The student loan interest deduction lets you deduct up to $2,500 in interest paid on federal and private student loans. Since it is an above-the-line exclusion from income, you can claim it even if you don’t itemize.
The income phaseouts begin in the middle of the 22% tax brackets, so the student loan interest deduction is worth up to $550. But, since the average deduction is about $1,080, the typical tax savings will be about $240.
Generally, you should choose the repayment plan with the highest monthly payment you can afford. Using the standard 10-year repayment plan is better than extended repayment, graduated repayment or income-driven repayment.
If you still have more money available each month, consider making extra payments on your student loans. There are no prepayment penalties on student loans, so nothing should stop you from doing this.
Making extra payments will cause your student loans to be paid off quicker and will reduce the total payments over the life of the loans, saving money on interest.
There are many ways to choose which loan will get the extra payments. The avalanche method, which applies the extra payment to the loan with the highest interest rate, will save you the most money. Sometimes, the loan with the highest interest rate might not be a student loan, but rather credit cards or other debt.
Be sure to provide the lender with instructions to apply the extra payment as an extra payment. Otherwise, the lender might treat the extra payment as an early payment of the next installment and skip the next AutoPay payment.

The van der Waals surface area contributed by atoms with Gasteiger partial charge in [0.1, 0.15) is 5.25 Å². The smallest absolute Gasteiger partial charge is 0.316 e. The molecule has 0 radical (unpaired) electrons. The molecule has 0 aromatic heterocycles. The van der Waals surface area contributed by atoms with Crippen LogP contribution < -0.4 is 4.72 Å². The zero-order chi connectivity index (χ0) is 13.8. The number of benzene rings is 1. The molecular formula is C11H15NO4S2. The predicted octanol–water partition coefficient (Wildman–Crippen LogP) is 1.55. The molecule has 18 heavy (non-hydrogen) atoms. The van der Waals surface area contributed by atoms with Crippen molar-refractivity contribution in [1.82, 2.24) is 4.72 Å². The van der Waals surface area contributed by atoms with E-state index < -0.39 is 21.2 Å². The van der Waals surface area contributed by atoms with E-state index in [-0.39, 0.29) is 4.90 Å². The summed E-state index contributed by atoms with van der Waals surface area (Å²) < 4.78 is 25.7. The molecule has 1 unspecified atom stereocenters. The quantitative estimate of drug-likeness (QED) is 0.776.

It is also a good idea to tell the lender to apply the extra payment to the loan with the highest interest rate. Even better, specify the loan ID number of the loan that should be prepaid. If you don’t, the lender gets to choose which loan gets the extra payment. Some will spread the extra payment evenly among all the loans. Some will apply the extra payment to the loan with the earliest due date. Some will apply the extra payment to the loan with the lowest interest rate.
To get the money to make extra payments, use windfalls like bonuses, income-tax refunds, inheritances and lottery winnings. If you get a raise, increase the amount you pay toward your student loans. Some borrowers take a second job in the evenings and weekends to earn extra money to pay down debt.
There are also apps like ChangEd that can help you pay down debt quicker by rounding up your purchases and applying the spare change to your student loans.
Qualify for a Lower Interest Rate
To qualify for a lower interest rate, start by improving your credit scores. You can do so by paying all your bills on time every month. Duration of employment with your current employer and your debt-to-income ratio also matter. Get a free copy of your credit reports from annualcreditreport.com and correct any errors by disputing the inaccurate information.